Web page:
Wolf Song of Alaska News


Alaska Zoo Board Agrees to Send Maggie South with Conditions

Her health, a suitable destination and transportation among issues

Megan Holland / Anchorage Daily News / June 7, 2007

After years of controversy and mounting pressure, the Alaska Zoo has decided to transfer its lone African elephant, Maggie, to a facility in the Lower 48 where she can be with other elephants.

Zoo officials announced the plan Wednesday, saying the move is contingent upon certain criteria, including the pachyderm's health, a means to transfer her safely, and finding a suitable place for her to live.

The zoo board's unanimous decision ends intense speculation and debate in recent weeks over whether the animal should stay or go. The plan immediately drew praise from animal rights activists who had lobbied for several years to get her out of Alaska.

Board president Dick Thwaites said the board believes the tide of public opinion has changed in the three years since the last time the question of moving Maggie was raised and the board now has more confidence in the safety of transporting an elephant after recent transfers by other zoos.

Paul Joslin, wildlife biologist and vice president of the group Friends of Maggie, said, "This is really a long time coming and, boy, am I glad to see it come."

The zoo board in announcing the decision said it did not know when the move would occur or what zoo or sanctuary Maggie would be transferred to. Zoo director Pat Lampi said a lot of work now needs to be done to work out the details.

"If everything falls into line, I think this is a good decision," he said.

Elephant veterinarians need to be brought up to Anchorage to examine the animal to determine her health and see if she is well enough for a move, he said.

Pressure mounted over the last month to move Maggie after she twice went down on her side and could not lift herself off the concrete floor of her 1,600-square-foot enclosure. Zoo officials believe Maggie suffered a bout of colic from a switch in her hay. The second incident may have been because of her weakened muscles from the first, they said.

After the incidents, local groups staged protests in the streets of Anchorage. The Anchorage Assembly expressed concern and urged a decision. Thousands of people sent e-mails and letters after the zoo asked for the public's opinion. Even the Association of Zoos and Aquariums, which accredits zoos, urged the zoo to move the animal.

Activists have long argued the giant land animals are highly sociable and form social bonds and need to be in warmer environments where they can exercise on soft terrain. They say the Alaska Zoo, without other elephants, is a lonely place for Maggie where she simply did not have enough space, and spent too many months in the cold winters locked in her enclosure.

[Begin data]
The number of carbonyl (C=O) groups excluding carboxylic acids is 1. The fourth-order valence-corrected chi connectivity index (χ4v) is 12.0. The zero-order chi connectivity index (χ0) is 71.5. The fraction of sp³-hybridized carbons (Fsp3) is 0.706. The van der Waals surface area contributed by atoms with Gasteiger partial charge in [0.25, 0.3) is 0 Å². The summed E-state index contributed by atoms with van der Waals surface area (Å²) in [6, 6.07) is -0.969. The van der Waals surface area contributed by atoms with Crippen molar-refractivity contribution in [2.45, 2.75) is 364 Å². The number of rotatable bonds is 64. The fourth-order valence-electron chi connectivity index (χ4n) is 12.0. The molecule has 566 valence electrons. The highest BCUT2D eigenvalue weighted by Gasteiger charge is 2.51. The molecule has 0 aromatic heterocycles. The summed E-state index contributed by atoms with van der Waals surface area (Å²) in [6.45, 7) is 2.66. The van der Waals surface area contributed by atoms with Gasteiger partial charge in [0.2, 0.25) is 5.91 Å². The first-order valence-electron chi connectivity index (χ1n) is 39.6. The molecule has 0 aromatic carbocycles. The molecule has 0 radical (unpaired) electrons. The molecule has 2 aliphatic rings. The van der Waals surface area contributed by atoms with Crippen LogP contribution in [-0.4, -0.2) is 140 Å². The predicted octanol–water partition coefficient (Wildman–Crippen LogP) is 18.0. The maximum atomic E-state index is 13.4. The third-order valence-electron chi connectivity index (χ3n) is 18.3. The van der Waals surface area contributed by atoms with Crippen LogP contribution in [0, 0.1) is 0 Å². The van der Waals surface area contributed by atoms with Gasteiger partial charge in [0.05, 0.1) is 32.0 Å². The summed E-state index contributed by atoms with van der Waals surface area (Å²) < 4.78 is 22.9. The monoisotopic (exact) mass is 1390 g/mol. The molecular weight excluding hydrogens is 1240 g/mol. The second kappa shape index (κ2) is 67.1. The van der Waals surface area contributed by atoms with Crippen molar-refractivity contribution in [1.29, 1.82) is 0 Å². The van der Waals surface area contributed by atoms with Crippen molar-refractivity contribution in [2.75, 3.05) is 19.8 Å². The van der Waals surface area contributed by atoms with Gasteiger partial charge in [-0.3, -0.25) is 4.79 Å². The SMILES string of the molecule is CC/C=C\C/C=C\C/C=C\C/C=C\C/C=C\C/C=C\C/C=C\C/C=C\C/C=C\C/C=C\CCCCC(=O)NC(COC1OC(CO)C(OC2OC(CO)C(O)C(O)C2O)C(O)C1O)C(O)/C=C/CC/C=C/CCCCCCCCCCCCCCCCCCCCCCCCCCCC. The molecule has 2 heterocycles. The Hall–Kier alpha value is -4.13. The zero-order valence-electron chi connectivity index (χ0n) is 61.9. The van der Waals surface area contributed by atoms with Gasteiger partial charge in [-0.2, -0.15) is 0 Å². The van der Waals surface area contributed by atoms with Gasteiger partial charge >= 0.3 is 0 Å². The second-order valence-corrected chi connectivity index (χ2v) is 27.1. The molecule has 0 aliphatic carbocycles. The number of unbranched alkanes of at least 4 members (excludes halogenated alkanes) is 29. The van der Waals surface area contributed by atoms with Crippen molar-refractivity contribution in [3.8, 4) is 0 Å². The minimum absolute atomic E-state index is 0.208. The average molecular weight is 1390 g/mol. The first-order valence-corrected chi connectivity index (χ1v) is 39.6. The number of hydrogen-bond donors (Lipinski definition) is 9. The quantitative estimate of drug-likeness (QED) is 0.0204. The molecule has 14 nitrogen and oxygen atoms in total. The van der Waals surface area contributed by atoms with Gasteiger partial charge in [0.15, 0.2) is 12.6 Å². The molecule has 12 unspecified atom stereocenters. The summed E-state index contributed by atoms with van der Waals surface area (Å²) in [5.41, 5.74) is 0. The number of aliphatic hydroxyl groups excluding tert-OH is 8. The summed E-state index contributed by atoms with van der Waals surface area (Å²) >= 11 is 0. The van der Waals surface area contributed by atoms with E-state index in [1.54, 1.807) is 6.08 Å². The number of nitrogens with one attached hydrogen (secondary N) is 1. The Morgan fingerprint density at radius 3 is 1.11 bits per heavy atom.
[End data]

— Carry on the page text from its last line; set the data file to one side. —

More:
All along, zoo officials insisted they were only thinking of Maggie and what was best for her. They questioned her ability to handle a long transport away from Alaska and her ability to adapt to other elephants.

Three years ago, the zoo board voted to keep Maggie at the zoo but under certain conditions meant to provide a better life, including installing a first of its kind elephant treadmill to give her exercise. The treadmill has, for the most part, gone unused.

The zoo joins a list of institutions that have recently decided to move their elephants to better conditions. The Detroit Zoo, the Philadelphia Zoo and the San Francisco Zoo all retired their elephants from zoo life and shipped them to sanctuaries.

In Defense of Animals, a California-based animals rights group that has been lobbying to move Maggie, applauded the decision Wednesday but continued to criticize the zoo, saying it was long overdue.

"My hope is that it's not too late and that there can still be a successful transfer," said Dr. Elliot Katz, the group's president.

Katz said he would like to see the animal go to the Performing Animal Welfare Society's elephant sanctuary in San Andreas, southeast of Sacramento, Calif., which would be one of the shorter move options for her. The facility offers some 100 acres.

The 25-year-old elephant is in the prime of her breeding years. She has been at the Alaska Zoo since her herd in Africa was culled and she was captured as a baby. She has been alone since 1997, when her companion at the zoo, the Asian elephant Annabelle, died.

Daily News reporter Megan Holland can be reached at mrholland@adn.com.

 

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